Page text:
Creating Literacy Tools

Posted on Posted in Mixed Nuts

By Diane Miller

The two Akukem Bible translators on the left in the above picture and the two literacy worker on the right speak the Akukem language.  They and one other literacy worker recently spent some time working in our Office in Madang.  The literacy workers completed shellbooks containing 20 different stories for their Elementary Prep schools and worked on about 20 other titles which are now in various stages of completion. Caspar (grey shirt) doubled as a literacy worker and translator, joining the literacy team until  Leo could get to town and then continuing to check printed stories in between translation tasks. Two of the men who came drew pictures for original stories being produced in a manner similar to shellbooks.  As a part of promoting literacy throughout Papua New Guinea,  Pioneer Bible Translators (PBT) produces hundreds of shellbooks , but just what is a shellbook and how is it produced?

Our computer files include templates for books contributed by other mission groups, by the Papua New Guinea (PNG) Department of Education and by various individuals as well as by PBT personnel.  The booklets in the templates have pictures but no words—just shells of books—but we alsohave files with English and Pidgin versions of the stories represented by the pictures.  To produce a shellbook in a certain language we give speakers of that language a printed copy of the pictures and text for the book which we call a “shell for translation’ and ask them to translate the story into their language.  Once translated into the desired language, the story is then typed into a computer and saved as a file.  The printed file goes back to the those who translated it or to another speaker of the same language to be checked.  After corrections are marked and entered into the computer, this process is repeated again and again until there are very few or no corrections.  At this point the text is copied into the book template or shell.  The checking and correcting process resumes and continues until the book is finally deemed finished and a final copy can be printed.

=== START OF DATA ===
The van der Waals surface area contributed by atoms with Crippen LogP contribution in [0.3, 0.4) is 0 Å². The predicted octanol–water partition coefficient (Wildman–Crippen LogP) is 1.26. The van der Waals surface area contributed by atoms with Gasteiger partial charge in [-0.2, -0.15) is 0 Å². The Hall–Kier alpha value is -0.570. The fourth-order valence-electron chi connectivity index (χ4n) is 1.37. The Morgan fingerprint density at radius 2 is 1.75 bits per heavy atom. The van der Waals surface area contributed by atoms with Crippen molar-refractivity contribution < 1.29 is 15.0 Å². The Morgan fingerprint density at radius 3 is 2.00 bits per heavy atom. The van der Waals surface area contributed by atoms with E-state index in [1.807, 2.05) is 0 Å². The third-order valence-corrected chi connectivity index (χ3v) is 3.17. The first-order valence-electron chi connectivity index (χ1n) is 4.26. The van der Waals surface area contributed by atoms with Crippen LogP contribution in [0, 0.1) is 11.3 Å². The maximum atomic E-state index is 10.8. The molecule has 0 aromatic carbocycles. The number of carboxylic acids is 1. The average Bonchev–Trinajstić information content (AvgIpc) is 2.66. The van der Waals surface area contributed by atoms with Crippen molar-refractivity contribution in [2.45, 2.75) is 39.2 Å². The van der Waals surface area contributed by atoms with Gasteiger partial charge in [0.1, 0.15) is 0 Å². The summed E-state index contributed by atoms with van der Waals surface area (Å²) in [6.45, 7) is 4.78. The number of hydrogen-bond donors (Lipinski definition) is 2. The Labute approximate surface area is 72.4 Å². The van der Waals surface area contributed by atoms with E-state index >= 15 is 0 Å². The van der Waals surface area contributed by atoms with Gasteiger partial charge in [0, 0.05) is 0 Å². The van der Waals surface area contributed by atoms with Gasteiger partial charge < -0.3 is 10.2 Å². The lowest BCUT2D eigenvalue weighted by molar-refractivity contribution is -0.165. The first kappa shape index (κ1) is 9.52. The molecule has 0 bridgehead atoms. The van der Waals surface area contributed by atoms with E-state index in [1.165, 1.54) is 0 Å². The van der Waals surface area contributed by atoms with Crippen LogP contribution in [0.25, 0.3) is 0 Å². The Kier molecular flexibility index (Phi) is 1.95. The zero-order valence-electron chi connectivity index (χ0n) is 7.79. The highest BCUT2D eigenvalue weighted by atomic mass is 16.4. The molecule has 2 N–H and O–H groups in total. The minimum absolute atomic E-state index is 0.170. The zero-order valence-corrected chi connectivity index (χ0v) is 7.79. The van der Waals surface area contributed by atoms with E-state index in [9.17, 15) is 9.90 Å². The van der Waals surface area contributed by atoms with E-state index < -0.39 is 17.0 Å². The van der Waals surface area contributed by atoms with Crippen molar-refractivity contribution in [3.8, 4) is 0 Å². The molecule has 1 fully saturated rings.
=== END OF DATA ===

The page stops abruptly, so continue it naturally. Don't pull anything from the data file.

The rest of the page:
The process for creating books with original stories is similar, but someone must first write a simple story designed for a specific literacy use such as  school curriculum, adult literacy classes, or building of libraries.  Someone must  draw pictures to accompany the story and then both the pictures and story can be entered into the computer.  Only after several checking sessions is the book ready to be printed and used. Having these templates or shells for producing books makes it relatively easy to provide reading material in a variety of languages for the people in those language groups who wish to learn to read.  We have shells of Biblical stories as well as other stories and we pray that  all of these shellbooks will be used to build reading skills which will enable people to read and understand the Word of God in their heart languages.

Diane serves through the ministry of developing curriculum and literacy material.

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